Line 5. Number of patients:
A - Litter
B - Ambulatory

Line 6. Security at pick-up site:
N - No enemy troops in area
P - Possible enemy troops in area (approach with caution)
E - Enemy troops in area (approach with caution)
X - Enemy troops in area (armed escort required)
* In peacetime - number and types of wounds, injuries, and illnesses

Line 7. Method of marking pick-up site:
A - Panels
B - Pyrotechnic signal
C - Smoke signal
D - None
E - Other

Line 8. Patient nationality and status:
A - US Military
B - US Civilian
C - Non-US Military
D - Non-US Civilian

Line 9. NBC Contamination:
N - Nuclear
B - Biological
C - Chemical* In peacetime - terrain description of pick-up site

Nine Line Apparel also has a 9 Line Medevac shirt for sale if you are interested in purchasing it on our website. We are so grateful that things like these organizational methods are put in place to ensure that those wounded in combat get the correct medical attention and possibly even save their lives. 


  • Matthew

    9 line for medivac must be a relatively new use for the old 9 line for close air support.


    1. IP/BP: _______________________________________________________________ IP (INITIAL POINT) or BP (BATTLE POSITION). For fixed-wing aircraft, the starting point for the run to the target. For rotary-wing aircraft, the area from which targets will be engaged.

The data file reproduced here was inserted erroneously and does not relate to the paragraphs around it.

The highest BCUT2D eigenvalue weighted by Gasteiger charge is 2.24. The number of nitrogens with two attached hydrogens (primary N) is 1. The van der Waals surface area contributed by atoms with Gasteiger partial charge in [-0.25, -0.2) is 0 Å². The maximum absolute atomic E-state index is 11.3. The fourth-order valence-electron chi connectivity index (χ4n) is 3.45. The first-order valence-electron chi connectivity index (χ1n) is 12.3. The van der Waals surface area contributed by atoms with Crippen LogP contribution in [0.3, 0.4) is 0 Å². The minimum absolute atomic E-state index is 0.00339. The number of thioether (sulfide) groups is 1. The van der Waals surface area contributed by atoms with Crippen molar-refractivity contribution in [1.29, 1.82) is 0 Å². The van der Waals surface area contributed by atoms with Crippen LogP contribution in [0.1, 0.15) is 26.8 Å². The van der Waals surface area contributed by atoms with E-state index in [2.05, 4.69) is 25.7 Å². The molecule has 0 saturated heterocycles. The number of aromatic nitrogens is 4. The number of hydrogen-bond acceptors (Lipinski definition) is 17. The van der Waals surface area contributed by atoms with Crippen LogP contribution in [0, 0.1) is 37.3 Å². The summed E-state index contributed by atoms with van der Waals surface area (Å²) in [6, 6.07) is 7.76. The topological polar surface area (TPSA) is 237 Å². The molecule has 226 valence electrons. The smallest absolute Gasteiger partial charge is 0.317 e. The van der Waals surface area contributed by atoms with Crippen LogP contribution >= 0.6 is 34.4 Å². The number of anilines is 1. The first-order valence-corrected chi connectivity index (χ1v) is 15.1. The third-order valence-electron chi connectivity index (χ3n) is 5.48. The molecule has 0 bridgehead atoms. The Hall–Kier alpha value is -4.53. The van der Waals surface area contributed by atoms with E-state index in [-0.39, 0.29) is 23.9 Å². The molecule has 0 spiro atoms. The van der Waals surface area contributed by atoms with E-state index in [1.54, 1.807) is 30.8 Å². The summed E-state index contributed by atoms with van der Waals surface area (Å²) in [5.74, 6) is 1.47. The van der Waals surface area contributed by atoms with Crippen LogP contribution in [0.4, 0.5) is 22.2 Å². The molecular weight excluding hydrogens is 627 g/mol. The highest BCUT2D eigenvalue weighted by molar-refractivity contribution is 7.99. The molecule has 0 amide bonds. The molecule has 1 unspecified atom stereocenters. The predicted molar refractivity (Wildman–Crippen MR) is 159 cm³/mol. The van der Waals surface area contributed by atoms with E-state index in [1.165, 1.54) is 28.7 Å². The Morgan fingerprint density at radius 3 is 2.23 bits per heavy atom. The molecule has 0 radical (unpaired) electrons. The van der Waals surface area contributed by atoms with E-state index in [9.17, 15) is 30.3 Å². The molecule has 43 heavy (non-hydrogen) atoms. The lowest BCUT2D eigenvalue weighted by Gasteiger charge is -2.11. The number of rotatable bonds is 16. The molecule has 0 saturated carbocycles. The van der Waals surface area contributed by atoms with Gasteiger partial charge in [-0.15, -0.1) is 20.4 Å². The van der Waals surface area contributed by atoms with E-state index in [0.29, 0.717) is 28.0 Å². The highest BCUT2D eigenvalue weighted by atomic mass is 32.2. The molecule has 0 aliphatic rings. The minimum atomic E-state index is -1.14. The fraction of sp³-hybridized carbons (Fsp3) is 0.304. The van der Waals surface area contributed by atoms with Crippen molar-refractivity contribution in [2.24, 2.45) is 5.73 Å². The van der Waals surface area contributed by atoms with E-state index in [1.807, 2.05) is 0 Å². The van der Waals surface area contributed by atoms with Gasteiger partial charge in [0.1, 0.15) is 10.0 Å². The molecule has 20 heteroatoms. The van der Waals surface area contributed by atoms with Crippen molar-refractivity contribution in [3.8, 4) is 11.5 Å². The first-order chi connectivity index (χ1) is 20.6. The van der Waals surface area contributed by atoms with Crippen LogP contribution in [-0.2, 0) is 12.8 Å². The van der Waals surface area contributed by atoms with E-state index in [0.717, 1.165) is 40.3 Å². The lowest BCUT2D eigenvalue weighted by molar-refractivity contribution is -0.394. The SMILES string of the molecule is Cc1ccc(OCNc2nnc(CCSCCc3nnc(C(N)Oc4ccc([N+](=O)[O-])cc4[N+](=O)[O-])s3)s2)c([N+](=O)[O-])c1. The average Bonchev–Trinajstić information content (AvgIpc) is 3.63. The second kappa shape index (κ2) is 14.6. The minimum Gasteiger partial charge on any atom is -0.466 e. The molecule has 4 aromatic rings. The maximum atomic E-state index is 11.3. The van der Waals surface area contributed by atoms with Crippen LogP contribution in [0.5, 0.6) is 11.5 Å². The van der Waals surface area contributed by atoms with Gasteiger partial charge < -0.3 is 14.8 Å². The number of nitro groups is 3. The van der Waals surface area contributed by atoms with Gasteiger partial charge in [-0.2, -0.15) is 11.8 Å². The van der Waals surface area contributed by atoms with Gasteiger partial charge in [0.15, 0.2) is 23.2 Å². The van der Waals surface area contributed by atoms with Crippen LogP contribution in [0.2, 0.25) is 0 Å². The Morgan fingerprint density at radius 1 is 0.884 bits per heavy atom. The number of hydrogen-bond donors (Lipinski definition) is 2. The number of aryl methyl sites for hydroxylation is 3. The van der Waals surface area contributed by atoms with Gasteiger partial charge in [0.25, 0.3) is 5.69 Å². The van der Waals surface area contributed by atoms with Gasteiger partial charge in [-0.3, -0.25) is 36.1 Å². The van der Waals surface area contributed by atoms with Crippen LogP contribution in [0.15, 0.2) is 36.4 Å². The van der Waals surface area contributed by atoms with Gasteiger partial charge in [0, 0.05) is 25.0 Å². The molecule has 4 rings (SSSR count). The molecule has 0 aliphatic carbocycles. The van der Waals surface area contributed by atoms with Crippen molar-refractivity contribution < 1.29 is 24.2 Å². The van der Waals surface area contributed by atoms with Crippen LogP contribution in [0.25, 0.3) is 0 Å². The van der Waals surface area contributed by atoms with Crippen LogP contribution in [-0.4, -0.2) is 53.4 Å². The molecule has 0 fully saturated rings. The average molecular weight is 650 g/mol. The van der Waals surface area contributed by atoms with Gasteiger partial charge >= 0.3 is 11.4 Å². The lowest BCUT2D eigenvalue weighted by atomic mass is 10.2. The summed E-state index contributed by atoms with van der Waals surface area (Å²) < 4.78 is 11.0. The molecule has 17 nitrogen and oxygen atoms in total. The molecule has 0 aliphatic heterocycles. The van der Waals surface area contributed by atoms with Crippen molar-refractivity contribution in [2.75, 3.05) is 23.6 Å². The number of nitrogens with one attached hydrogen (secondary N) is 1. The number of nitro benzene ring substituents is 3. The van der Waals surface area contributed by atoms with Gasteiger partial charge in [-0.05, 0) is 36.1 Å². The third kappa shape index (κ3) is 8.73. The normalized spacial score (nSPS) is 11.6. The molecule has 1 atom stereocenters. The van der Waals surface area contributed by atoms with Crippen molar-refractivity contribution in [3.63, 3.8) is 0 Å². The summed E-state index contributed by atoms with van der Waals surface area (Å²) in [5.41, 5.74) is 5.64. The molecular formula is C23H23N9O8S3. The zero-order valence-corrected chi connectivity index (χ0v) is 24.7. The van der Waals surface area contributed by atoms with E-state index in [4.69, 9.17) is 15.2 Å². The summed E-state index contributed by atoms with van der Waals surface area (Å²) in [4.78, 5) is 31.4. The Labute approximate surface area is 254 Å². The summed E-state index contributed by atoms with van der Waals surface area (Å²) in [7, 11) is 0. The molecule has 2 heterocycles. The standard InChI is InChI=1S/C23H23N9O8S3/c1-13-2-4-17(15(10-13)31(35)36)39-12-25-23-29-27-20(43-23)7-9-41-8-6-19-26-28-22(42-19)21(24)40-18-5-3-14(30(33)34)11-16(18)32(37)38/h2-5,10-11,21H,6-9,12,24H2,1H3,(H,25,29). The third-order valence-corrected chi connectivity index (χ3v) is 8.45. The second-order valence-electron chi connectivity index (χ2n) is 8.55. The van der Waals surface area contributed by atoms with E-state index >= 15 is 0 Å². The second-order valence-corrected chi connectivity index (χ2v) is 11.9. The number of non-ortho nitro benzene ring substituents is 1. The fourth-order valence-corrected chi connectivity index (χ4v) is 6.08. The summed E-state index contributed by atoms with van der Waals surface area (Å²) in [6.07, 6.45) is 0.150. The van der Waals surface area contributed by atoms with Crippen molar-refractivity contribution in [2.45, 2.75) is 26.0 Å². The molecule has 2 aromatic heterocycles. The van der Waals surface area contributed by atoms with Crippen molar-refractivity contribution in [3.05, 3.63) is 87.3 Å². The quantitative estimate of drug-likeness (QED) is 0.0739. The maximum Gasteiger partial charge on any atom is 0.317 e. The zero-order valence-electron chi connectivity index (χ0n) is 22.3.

2. HEADING: _______________________OFFSET: L__________ R__________
    Given in degrees magnetic. For fixed-wing aircraft this is the HDG from the IP to TGT given in degrees magnetic. For rotary-wing aircraft, this is the heading from the centre of the battle position to the target. An offset is given when needed to restrict attack aircraft manoeuvring due to enemy’s, WX, terrain, friendly fires, etc., or to control attack geometry. Offset direction indicates the side of the IP/BP target line the attacking aircraft can manoeuvre to position itself for the attack. However, an aircraft can proceed directly from the IP to target on the magnetic heading given in line 2 provided it does not violate the offset direction, if one is given.
    3. DISTANCE: _________________________________________________________ From the IP/ BP to the target. For fixed-wing aircraft the distance is given in nautical miles (NM) and should be accurate to a tenth of a NM. For example, 12.3 NM would be transmitted as ―twelve point three.‖ For rotary-wing aircraft, this distance is from the centre of the battle position to the target expressed in meters and should be accurate to 5 meters.
    4. TARGET ELEVATION: _______________________________________________ Expressed in feet above Mean Sea Level (MSL).
    5. TARGET DESCRIPTION: _____________________________________________ The target description should be specific enough for the aircrew to recognize the target. The target should be described accurately and concisely. The description should aid the aircrew in anticipating visual cues for target acquisition.